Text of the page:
3 MINUTE READ | June 4, 2016
A Starter Setup to Using SEO Crawls and Databases
Most people in digital marketing have so much data available at their fingertips now that working with databases is a necessity. On the SEO team, site crawls, performance numbers, and other data can be worked with in Microsoft Excel, but often it goes into our internal data warehouse where much of the work can be automated.
For this example, we’re going to look at a middle ground between standalone Excel and an automated data warehouse system to handle larger site crawl data when you don’t have access to a team of developers.
1. Collecting a Large Amount of Data with Crawlers
One thing we have done is setup servers that allow us to crawl hundreds of thousands of URLs from very large sites. Start with running a crawler (such as Screaming Frog) and downloading all of the data on a schedule (daily, weekly, or monthly). Amazon AWS is an option here, or buy a dedicated desktop with a lot of RAM.
Once you’re done, export a simple file like a CSV.
2. Take the Data into a Database
Excel can only handle a million or so rows before it keels over. We’ll use a database to store all of the data, but get smaller chunks of data from our it that can still fit into Excel.
Install a database like MySQL (free) or Microsoft Access (pretty cheap). Internally, we use a different database type, but the good news is that databases pretty much work the same regardless of which one you use.
Create a table and name it “site-crawl” (or “i-luv-kittens,” whatever works for you). Before importing it, adjust your crawl file by adding a column for the date of each crawl so you can discover trends. Then, use the Access wizard tool or MySQL import tool to upload your CSV from step 1.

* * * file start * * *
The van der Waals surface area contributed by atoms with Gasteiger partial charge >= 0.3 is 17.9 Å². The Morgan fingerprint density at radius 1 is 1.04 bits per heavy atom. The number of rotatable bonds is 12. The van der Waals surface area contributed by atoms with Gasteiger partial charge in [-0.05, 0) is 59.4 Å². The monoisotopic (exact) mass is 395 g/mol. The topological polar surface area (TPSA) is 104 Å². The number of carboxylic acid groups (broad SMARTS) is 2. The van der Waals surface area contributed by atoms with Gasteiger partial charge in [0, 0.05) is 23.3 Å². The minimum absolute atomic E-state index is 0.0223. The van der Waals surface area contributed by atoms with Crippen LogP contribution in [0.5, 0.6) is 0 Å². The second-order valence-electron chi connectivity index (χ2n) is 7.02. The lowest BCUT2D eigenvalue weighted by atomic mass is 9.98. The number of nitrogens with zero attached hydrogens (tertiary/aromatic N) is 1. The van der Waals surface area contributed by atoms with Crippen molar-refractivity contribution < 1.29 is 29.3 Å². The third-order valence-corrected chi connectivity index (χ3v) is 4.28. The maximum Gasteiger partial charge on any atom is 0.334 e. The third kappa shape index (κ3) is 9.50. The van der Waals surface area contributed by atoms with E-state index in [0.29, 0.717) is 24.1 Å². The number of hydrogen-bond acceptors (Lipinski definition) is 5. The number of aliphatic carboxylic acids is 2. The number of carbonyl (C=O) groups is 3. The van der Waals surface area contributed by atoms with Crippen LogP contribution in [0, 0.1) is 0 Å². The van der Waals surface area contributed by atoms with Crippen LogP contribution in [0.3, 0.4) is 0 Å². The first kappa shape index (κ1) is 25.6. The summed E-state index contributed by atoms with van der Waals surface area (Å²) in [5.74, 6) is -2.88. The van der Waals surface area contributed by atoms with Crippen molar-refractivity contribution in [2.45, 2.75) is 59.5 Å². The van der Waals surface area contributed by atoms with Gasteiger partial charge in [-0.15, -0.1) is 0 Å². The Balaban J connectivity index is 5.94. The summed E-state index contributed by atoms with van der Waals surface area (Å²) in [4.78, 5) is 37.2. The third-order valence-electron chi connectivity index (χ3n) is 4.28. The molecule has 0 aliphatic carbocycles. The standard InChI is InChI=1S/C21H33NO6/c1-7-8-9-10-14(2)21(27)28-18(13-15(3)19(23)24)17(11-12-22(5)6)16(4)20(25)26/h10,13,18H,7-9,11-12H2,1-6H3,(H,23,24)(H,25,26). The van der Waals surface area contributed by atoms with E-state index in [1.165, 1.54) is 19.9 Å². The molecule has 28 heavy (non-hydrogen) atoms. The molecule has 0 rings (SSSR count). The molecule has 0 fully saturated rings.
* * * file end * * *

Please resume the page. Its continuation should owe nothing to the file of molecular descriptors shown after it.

3. Query the Database
Here’s an example you can do to to get you started. In MySQL or Access, you can save that as a view/report.
And now you’ve got trended data of the site’s 404 errors.
4. Buildout the Data in a Useful Format
Last, put that data into a format that’s easier to work and build graphs. You could use a tool like Tableau, but in this example using Excel.
Connect your database from step 3 first. Start a new notebook and then click the “Data” tab. Use “From Access” for Access and the “Connections” button for MySQL.
Set up either connection, which the wizards will help with. Once you have that, you can either select a view you’ve setup, or paste the SQL query you wrote in the previous step directly into Excel. You should get a table with all of your data, small enough that Excel won’t crash.
Now you can set up a graph of that data which refreshes from your database anytime you use it.
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Posted by: John Greer
3 MINUTES READ | May 24, 2012